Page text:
All Images courtesy of KoZin Photography.
Guest post by Rosamaria E. Kostic Cisneros, Centre for Dance Research
For the 6th edition of the Digital Echoes Symposium, the Centre for Dance Research focused on participation as one of the most prominent legacies of the digital, in particular how it invokes processes of collectivity, democratisation and decentring. We consider participation as a process, a framework for access and production, but also increasingly becoming a philosophy and a culture. In response to this theme, we invited researchers and practitioners in dance, the arts and the humanities, to reflect on practices of collecting, archiving and safekeeping, how these traces are being used to configure new ways of imagining futures, and how such practices highlight the legacy of the digital on humanistic and artistic disciplines.
As the title suggests, the day reflected upon and critically examined digital archival practices, with a focus on dance and neighbouring art forms. The event looked at the future through a frame of making, or crafting, which evokes discourses on materiality and immateriality, tangible and intangible, conversion and representation. Through representation in digital formats ephemeral performative acts gain tangible qualities. Yet tangibility does not mean fixation; as digital representations are manipulated, stored, accessed, retrieved and re-used they are simultaneously objectified and re-formed, as they are increasingly used and re-used in different formats and in new contexts.
We invited contributions that considered the impacts of public/user participation on archival practice and research, and their legacy for the future. The day opened with a keynote presentation, ‘Just Fun Enough to go Completely Mad About: on games, procedures and amusement’ from Professor Matthew Fuller (Goldsmiths University). The symposium saw a series of presentations that ranged from a silent lecture by C-DaRE’s own PhD student, Emilie Gallier, to case studies and projects by leading artists and researchers who are working in an interdisciplinary fashion of bringing Cultural Heritage and the arts and/or dance together through the use of archival practices. C-DaRE’s visiting researcher, Monica Dantas, also presented her work on the process of building a dance archive in Southern Brazil and referenced C-DaRE’s Siobhan Davies RePlay archive (http://www.siobhandaviesreplay.com/sdda) as a key pillar of her research.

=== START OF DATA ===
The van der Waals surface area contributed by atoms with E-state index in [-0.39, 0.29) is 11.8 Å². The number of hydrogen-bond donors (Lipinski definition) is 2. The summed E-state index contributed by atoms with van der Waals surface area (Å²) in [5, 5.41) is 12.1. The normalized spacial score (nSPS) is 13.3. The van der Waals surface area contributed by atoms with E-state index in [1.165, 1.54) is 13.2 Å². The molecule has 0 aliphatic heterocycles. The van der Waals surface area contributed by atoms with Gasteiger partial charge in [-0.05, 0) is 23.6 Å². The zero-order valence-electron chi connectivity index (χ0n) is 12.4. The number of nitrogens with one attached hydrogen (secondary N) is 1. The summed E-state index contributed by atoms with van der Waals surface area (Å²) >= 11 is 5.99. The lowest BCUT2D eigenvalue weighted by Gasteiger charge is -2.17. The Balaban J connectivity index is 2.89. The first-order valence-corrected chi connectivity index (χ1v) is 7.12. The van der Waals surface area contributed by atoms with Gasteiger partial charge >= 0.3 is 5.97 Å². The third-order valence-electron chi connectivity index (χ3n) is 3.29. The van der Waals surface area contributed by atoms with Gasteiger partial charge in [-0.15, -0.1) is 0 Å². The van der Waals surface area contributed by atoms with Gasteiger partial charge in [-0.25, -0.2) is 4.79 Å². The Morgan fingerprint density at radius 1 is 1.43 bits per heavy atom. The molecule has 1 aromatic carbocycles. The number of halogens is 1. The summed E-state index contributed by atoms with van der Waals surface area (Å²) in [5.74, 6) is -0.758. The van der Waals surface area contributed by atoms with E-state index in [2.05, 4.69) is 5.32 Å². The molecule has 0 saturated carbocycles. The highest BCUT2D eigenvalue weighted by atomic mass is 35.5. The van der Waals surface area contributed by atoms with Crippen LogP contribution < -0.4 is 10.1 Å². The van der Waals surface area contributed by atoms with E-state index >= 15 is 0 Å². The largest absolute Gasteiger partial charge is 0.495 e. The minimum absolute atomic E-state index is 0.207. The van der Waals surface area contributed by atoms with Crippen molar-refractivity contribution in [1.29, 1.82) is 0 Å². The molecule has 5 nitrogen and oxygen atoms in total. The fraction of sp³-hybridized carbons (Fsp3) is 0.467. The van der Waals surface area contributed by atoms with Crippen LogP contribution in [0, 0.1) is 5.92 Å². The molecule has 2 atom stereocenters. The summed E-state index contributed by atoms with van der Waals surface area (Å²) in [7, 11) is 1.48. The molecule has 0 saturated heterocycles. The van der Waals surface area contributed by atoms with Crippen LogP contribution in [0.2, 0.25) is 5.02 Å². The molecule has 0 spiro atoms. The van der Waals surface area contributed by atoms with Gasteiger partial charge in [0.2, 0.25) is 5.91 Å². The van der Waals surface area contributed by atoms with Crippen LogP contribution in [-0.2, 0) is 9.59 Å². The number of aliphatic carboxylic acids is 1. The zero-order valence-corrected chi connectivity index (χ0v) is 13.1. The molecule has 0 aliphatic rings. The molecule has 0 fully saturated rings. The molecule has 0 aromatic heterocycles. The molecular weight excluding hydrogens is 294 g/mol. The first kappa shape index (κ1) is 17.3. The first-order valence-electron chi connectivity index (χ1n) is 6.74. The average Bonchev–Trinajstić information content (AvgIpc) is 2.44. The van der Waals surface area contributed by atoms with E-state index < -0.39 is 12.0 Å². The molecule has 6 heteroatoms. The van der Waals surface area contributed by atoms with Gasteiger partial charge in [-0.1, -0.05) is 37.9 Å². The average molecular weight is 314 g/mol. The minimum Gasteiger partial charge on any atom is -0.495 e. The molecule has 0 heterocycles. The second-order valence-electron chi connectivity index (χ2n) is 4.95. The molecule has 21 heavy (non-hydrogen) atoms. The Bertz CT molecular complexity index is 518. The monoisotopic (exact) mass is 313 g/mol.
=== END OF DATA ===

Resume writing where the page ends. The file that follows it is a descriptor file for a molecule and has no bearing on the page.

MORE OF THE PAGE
The day also showcased new projects that the Centre has recently started work on- WhoLo DancE (http://www.wholodance.eu/) and the Error Network (http://errornetwork.com/). WhoLo DancE is a large-scale collaborative project, that will make use of advanced motion capture technologies as well as of EMG, bio-sensors, video, audio and accelerometers, to transfer dance movements into digital data in such a way that makes it possible to blend any specific motion element with any other motion element within the motion capture database. The Error Network, funded by the AHRC, is a Research Network that is holding two workshop/laboratories and a symposium to identify important research questions concerning how dance research and human-computer interaction (HCI) can inform each other through consideration of error, ambiguity and ‘messiness’ as methodological tools.
The day ended with a series of brilliant presentations that focused on participation and documentation in digital performance practices. C-DaRE is one of the leading Dance Research Centres in Europe. The annual Digital Echoes Symposium is an integral part of Coventry University’s research events and offers the Dance and Cultural heritage community an opportunity to re-connect and re-make the future.
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